Tax tip: Summer day camp expenses may qualify for a tax credit
by AccountingWEB on
By Nick Fiore
Along with the summer come some extra expenses, including (possibly) day camp for children. It may be a pleasant surprise for some parents that the costs of sending their children to these camps may qualify for the child and dependent care tax credit.
Section 21 of the Internal Revenue Code provides for a credit, throughout the year, for child care costs incurred while a taxpayer is gainfully employed.
Many parents who work (or are looking for work) must arrange for the care of their children during the summer months when school is not in session. As such, the cost of day camp may count as an expense towards this credit, even if the camp specializes in a particular activity (such as soccer or computers). However, the costs of overnight camps do not qualify for the credit, nor do summer school or tutoring programs.
Claiming the credit
To be able to claim the credit, a taxpayer must meet several requirements and tests.
Qualifying person. In general, the expenses must be for the care of a person who may be claimed as a dependent by the taxpayer and who was under age 13 at the time the care was provided. Note: The taxpayer must include the qualifying person's name and social security number (or individual tax identification number) on the return on which the credit is claimed.
Earned income. To claim the credit, a taxpayer (and spouse, if filing jointly) must have earned income. This includes wages, salaries, tips, and other taxable employee compensation, and net earnings from self-employment; it also includes strike benefits and disability pay reported as wages. Earned income does not include pensions, annuities, Social Security and retirement benefits, interest and dividends, workers' compensation and unemployment benefits, or child support payments.
Work-related expenses. The camp expenses must be work-related; that is, they must allow the taxpayer (and the spouse) to work or look for work. This work can be work for others or in the taxpayer's own business or partnership. In addition, the work can be either full-time or part-time work.
Joint return. Generally, married couples must file a joint return to claim the credit. However, if a taxpayer is legally separated, he or she may be able to file a separate return and still take the credit,
Provider identification. The taxpayer must identify the person(s) or organization(s) that provide care for the child or dependent. The taxpayer must give the provider's name, address, and taxpayer identification number. If the care provider is an individual, the identification number is his or her Social Security number. If the provider is an organization, the identification number is the organization's employer identification number; if the care provider is a tax-exempt organization (such as a church or a school), the taxpayer need only write "TAX-EXEMPT" in the space in which the number is to be included.
Calculating the credit
The credit is a percentage of a taxpayer's work-related expenses.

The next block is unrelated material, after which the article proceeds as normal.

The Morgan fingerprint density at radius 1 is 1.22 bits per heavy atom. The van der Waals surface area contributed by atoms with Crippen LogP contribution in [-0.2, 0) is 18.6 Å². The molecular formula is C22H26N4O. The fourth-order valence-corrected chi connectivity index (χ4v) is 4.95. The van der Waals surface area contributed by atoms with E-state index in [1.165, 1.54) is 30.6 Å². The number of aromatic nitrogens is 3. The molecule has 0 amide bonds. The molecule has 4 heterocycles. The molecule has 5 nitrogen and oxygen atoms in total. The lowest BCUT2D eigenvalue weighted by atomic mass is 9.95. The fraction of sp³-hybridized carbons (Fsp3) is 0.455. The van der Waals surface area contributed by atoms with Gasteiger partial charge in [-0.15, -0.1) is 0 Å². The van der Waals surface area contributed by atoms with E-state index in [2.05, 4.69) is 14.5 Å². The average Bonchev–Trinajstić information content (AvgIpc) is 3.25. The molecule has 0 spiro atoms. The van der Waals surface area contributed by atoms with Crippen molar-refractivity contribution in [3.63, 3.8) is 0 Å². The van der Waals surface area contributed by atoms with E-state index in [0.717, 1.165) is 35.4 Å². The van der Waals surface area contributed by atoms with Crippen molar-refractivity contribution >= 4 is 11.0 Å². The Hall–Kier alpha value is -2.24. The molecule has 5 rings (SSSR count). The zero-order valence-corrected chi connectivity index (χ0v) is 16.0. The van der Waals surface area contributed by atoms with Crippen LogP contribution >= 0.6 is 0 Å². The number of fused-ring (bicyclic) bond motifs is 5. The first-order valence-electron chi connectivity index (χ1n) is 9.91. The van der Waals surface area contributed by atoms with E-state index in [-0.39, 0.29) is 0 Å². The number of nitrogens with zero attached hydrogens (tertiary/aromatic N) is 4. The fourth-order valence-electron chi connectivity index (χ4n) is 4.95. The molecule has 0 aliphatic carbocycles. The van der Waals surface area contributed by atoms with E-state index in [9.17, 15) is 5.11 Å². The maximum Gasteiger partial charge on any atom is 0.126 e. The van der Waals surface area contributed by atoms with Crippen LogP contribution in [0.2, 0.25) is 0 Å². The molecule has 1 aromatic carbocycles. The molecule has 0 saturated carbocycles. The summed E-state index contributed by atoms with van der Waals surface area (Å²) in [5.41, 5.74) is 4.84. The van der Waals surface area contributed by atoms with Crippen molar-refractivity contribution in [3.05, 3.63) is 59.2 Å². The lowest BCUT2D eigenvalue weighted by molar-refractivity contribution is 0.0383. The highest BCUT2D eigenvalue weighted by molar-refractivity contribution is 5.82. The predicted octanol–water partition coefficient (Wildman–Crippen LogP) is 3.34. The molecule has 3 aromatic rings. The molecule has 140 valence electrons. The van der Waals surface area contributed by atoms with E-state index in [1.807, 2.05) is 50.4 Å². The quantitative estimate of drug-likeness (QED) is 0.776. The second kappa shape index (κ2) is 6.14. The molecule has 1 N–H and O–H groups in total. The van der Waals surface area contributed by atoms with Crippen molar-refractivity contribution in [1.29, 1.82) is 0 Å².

Figuring total work-related expenses. Only those expenses paid during the current year may be counted. If a taxpayer paid for services in advance, the prepaid expenses can be counted only in the year in which the care is received.
Earned income limit. The amount of work-related expenses used to figure the credit cannot be more than the taxpayer's earned income for the year (if the taxpayer is single), or the smaller of the taxpayer's or spouse's earned income for the year (if the taxpayer is married, filing jointly). If a taxpayer is legally separated, or is married and living apart from his or her spouse, the taxpayer is not considered married for purposes of the earned income limit.
Note that community property laws are disregarded for purposes of this computation.
The earned income amount will include a taxpayer's net income from self-employment (generally the amount on line 3 of Schedule SE). If a taxpayer has low earnings from self-employment or a net loss, an optional method may be used for this calculation. This method may increase a taxpayer's earned income, which could increase his or her credit. (Note, however: this increase in earned income would, at the same time, lead to an increase in self-employment tax that the taxpayer would be required to pay.)
Dollar limit. Each year, a taxpayer may use up to $3,000 of the unreimbursed expenses paid in a year for one qualifying individual or $6,000 for two or more qualifying individuals, to figure the credit. This $6,000 amount need not be divided equally among the qualifying persons.
If a taxpayer receives dependent care benefits from an employer, the applicable dollar to be used in the credit calculation limit may be reduced.
Amount of the credit. To determine the credit, a taxpayer must multiply the amount of work-related expenses by a percentage (between 20% and 35%), based on the taxpayer's adjusted gross income
Claiming the credit
To claim the dependent care credit, a taxpayer must use Form 1040, 1040A or 1040NR) as applicable) for reporting income tax. The credit may not be claimed on Form 1040EZ or 1040NR-EZ.
The amount of credit that may be claimed is limited to a taxpayer's regular tax plus any alternative minimum tax; that is, a taxpayer cannot receive a refund for any part of the credit that is more than this limit.
Wait, there's more!
There's always more at AccountingWEB. We're an active community of financial professionals and journalists who strive to bring you valuable content every day. If you'd like, let us know your interests and we'll send you a few articles every week either in taxation, practice excellence, or just our most popular stories from that week. It's free to sign up and to be a part of our community.
2 weeks 5 days ago by claudilocks